Quentin Willson appears in parliament talking about the importance of educating people on road safety at a young age. SEAT YOUNG DRIVER™ gets a mention! See the footage here: http://www.parliamentlive.tv
Road Safety Framework
Written evidence from Quentin Willson (RSF 50)
The only group where KSIs aren't declining is young drivers. I'm seriously concerned that as a society we fail new drivers and just expect them to survive in an ever increasingly complicated and demanding road environment. The majority are startlingly unprepared for the rigours of UK roads. That's why so many die every year.
I passionately believe that we don't teach young drivers to actually drive, only to pass a test, and one that's woefully inadequate. One of the most important things this Committee could do is to consider a revolutionary new young driver programme where driving is part of the school syllabus, much like citizenship. Teaching kids to drive at 17 is at their least receptive age. Their mindsets are already corrupted and corroded by video games like Grand Theft Auto and the worst excesses of Top Gear.
Raging testosterone doesn't help either and even the most powerful road safety messages get lost in the teenage red mist. Teach them when they're 14, when mindsets are much purer, and any road safety messages will be far better received and engagement will be greater.
I've submitted the results of a Swedish government programme where pre-licence age drivers were given early tuition and then compared to their peer group who learnt to drive normally. The decline in accidents in the sample group was 41% - one of the highest improvements in any road safety programme globally.
Currently the UK has a commercial YOUNG DRIVER™ tuition facility with 14 sites around the country (www.youngdriver.eu). I've watched with great interest and seen an evangelical zeal among young drivers to treat driving as a craft and a responsible social skill. The change in mindset is simply astonishing. Children as young as 11 use dual controlled cars with ADI instructors on private land and learn the real bedrock of car control and safety. They're hugely receptive, anxious to learn and have mastered the all-important below-the-dashboard techniques before they start learning on public roads.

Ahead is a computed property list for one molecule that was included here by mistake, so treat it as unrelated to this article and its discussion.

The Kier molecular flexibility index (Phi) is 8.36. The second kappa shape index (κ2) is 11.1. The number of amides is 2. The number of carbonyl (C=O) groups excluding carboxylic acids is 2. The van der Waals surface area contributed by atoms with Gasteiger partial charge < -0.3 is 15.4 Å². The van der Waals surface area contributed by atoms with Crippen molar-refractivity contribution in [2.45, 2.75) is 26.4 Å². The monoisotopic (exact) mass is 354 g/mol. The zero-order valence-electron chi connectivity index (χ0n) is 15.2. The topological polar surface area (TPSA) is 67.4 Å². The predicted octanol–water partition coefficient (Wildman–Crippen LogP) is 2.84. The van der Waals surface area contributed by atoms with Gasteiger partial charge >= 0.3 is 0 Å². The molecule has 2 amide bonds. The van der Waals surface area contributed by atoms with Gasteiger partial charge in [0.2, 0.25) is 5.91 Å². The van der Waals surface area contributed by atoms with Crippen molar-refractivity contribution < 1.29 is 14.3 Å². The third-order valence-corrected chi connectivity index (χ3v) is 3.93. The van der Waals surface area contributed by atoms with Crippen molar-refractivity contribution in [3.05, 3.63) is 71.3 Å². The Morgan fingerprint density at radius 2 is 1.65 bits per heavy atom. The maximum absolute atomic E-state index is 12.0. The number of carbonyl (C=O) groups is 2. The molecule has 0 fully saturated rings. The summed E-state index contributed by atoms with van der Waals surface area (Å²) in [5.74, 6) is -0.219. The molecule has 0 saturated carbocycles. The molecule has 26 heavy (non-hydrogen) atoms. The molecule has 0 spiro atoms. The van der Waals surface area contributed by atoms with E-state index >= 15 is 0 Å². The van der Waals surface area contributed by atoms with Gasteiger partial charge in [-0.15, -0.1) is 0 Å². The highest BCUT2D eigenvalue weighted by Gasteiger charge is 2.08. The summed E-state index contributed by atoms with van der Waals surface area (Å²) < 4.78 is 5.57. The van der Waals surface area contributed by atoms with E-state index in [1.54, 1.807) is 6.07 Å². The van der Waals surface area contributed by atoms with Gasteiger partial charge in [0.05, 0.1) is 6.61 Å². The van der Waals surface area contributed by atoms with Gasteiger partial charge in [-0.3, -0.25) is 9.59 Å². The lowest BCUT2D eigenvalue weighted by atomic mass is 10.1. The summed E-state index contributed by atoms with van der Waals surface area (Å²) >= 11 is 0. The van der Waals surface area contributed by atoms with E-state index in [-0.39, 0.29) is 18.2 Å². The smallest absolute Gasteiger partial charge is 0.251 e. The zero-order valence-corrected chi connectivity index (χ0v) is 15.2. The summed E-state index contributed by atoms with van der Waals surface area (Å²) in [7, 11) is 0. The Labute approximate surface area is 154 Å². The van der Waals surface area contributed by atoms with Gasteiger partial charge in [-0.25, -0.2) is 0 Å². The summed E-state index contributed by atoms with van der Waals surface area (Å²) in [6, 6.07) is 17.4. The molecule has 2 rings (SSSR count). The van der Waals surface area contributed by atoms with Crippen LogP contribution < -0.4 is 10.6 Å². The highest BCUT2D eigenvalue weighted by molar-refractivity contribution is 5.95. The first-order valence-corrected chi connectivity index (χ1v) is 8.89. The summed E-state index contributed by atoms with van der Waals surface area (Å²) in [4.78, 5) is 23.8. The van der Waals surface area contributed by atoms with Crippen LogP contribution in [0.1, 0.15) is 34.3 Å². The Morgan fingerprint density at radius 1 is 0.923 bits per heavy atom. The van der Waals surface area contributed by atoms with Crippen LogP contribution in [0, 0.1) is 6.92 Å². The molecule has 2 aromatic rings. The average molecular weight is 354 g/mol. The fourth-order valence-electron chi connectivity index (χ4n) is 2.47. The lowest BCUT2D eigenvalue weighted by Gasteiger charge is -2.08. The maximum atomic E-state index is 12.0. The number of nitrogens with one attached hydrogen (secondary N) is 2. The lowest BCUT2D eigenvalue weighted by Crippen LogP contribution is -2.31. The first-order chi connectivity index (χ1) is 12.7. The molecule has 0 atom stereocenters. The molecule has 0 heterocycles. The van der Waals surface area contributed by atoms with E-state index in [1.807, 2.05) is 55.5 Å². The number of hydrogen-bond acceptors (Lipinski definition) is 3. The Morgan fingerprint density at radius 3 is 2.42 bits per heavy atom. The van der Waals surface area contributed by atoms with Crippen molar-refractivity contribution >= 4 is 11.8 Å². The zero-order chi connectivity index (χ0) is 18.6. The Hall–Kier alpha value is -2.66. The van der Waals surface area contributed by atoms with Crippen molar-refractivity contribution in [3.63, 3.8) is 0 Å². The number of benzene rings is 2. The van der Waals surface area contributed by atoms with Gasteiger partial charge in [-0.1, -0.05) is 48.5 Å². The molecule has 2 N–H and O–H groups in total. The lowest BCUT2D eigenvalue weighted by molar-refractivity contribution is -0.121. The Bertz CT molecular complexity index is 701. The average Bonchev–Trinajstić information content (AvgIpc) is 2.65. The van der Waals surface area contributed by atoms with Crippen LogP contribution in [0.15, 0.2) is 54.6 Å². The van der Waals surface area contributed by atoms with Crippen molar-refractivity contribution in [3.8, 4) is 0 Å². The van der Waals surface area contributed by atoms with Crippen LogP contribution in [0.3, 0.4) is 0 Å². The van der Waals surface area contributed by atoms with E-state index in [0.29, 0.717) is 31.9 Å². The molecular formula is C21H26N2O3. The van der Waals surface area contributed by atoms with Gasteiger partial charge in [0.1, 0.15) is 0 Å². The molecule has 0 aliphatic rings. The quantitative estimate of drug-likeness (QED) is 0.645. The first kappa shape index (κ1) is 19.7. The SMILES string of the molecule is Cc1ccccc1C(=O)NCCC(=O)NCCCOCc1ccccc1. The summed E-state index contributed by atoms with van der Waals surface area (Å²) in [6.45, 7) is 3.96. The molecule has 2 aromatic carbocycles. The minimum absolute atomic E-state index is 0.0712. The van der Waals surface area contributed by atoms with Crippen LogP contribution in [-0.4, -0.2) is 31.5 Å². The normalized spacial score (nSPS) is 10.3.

They are therefore much more able to use the limited time available in the official test process to learn road craft and how not to hurt themselves or others. Expecting new drivers to learn safety judgement while wrestling with clutch and gears on a public road for the first time, is patently ridiculous.
I earnestly urge the Committee to look carefully at this concept as it could save 200 lives a year and change the mind set of an entire generation of drivers. 25,000 pre-licence drivers have already gone through the YOUNG DRIVER™ programme so there's ample data to argue a strong empirical case. I'm currently in discussions with Mike Penning on this subject and am enormously keen to push this forward.
Of all the things this Committee discusses, a change in young driver training could have the greatest road safety benefit of all.